Sep. 10, 2003 New York, Sept. 8, 2003 -- Scientists at the Veterans Affairs (VA) Hospital and Washington University School of Medicine in St. Louis are developing a gel-like material that eventually could be used to replace diseased and aging lenses in the eyes of patients with cataracts. The material also might eventually mean the end of bifocals and contact lenses for millions of people who suffer from presbyopia -- literally "old vision" -- a condition that makes it difficult for people over 40 to read without magnification.
The researchers described their work in New York at the 226th national meeting of the American Chemical Society, the world's largest scientific society.
"This could represent a totally different approach to the treatment of cataracts and presbyopia," says Nathan Ravi, M.D., Ph.D., principal investigator, associate professor of ophthalmology and visual sciences and professor of chemical engineering at Washington University in St. Louis. "As we age, the lens of the eye gradually loses its ability to adjust its focus. We have demonstrated that this gel has similar mechanical properties to the lens of the eye, and we hope it also will be able to perform the visual functions of the natural lens."
Ravi, who also is director of ophthalmology for VA Heartland hospitals in the Midwest, has been working with various synthetic polymers, looking for those that compare favorably with the natural lens. His research centers on understanding the biomechanics of the lens and the causes of presbyopia.
As we age, the tissues in our eyes tend to lose their flexibility. The lens also becomes cloudy if cataracts form. The current treatment for cataracts is to remove the old lens material and replace it with a flexible plastic lens. The new strategy would be to carefully remove the aging and clouded lens material from the lens' capsular bag (the part of the eye that holds the lens), while leaving that structure intact. Then, the surgeon would replace the extracted lens material with the clear, flexible polymer that Ravi's lab has developed by carefully injecting it into the empty capsular bag.
Such a strategy would help not only cataract patients but also could be used to treat presbyopia. While not a life-threatening condition, presbyopia affects nearly everyone by the time they are 40 to 45. After that age, less flexible lenses make it more difficult for the eyes to focus on nearby objects. The current solution for most people involves reading glasses or contact lenses. Even those who undergo corrective laser surgery often need glasses for reading and focusing on objects close up when corrected to give clear vision at distance.
"Our idea is that if we can remove the lens and replace it with a material that is soft, like a young healthy lens at age 20, many people would have their accommodative ability restored," says first author Madalene Fetsch, a graduate assistant in biomedical engineering at Washington University who works with Ravi. "Such a material would allow people to focus both on objects that are distant and those that are close."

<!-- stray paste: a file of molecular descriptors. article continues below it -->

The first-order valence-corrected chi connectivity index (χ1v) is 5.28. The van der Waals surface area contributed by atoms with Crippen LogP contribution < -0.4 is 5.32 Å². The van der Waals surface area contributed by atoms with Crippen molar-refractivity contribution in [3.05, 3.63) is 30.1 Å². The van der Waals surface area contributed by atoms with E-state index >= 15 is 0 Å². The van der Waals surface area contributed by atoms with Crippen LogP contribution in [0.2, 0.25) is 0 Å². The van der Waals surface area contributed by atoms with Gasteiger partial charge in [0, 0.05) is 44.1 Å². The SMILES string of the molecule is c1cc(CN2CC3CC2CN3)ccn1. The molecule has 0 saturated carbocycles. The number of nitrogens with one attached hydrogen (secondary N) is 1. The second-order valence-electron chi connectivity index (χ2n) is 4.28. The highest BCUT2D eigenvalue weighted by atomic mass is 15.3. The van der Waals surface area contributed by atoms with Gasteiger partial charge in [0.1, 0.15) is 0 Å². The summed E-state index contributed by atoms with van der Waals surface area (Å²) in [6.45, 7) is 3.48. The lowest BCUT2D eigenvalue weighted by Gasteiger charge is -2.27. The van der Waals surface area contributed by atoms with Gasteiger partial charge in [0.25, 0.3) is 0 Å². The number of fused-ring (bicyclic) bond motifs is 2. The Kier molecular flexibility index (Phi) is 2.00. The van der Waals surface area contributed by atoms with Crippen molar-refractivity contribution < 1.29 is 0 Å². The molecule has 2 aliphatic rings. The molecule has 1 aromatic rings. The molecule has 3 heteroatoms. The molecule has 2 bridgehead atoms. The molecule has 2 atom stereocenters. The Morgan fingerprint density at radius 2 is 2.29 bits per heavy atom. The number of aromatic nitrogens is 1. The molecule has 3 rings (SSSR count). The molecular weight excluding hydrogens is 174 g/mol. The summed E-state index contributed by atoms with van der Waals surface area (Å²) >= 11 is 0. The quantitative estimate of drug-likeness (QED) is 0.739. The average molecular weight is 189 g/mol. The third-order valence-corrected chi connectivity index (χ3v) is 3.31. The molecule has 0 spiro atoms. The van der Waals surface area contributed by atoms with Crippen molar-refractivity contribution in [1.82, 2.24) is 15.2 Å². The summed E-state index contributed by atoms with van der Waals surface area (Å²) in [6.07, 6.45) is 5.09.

The polymer material being tested is called a hydrophobically modified hydrogel. This type of material is used in many extended wear contact lenses.
"The gel material is soft to the touch, and it has elastic properties similar to those found in the natural human lens," Fetsch says. "It also looks as if it has the potential to be injectable, which would mean it could be deliverd with less invasive surgery."
Ravi and Fetsch say that using molecular techniques, it's possible to change the artificial lens material from a gel to a liquid. That liquid then can become a gel again in the presence of oxygen in the body after it is injected into the capsular bag. The hope would be that only a very small injection hole would be required during cataract or other lens replacement surgery so that patients undergoing the operation would not require stitches.
The researchers expect to begin animal testing early next year. What they reported to the American Chemical Society was work that involved mechanical and physical testing of the hydrogel that was done in the laboratory. Before testing the hydrogel in animals, the researchers also hope to improve the material's refractive index -- the degree at which it refracts light -- a key to how well the eye can focus once the material is implanted.
"Currently, in this particular system, the refractive index has been a little low," Fetsch says. "It's not good enough to be able to provide much more than blurry vision."
But other researchers in Ravi's group, particularly research associates Hyder Ali Aliyar, Ph.D., and Paul Hamilton, Ph.D., have successfully formed several soft gels with the appropriate refractive index. "It's a very significant breakthrough," Ravi says.
The researchers admit there is still much work ahead before an injectable lens could be used in human patients, but Fetsch and Ravi expect it would be introduced into cataract patients first.
"Assuming we can demonstrate that the hydrogel is safe and effective in animal studies, we probably would first offer the technology to cataract patients," Ravi says. "By the time a person has cataracts, they almost certainly have presbyopia, too.
Fetsch MD, Aliyar HA, Hamilton PD, Ravi N. Synthesis and characterization of hydrophobically modified hydrogels as artificial human lens substitutes. American Chemical Society, 2003.
The poster on this research (PMSE 317) will be presented at 8 p.m., ET, Monday, Sept. 8, at the Javits Convention Center, North Pavillion. The work also will be discussed at 5:30 p.m. on Tuesday, Sept. 9, at the Hilton New York Rhinelander Center.
This research was supported by a Merit Review Grant from the Veterans Affairs to Dr. Ravi.
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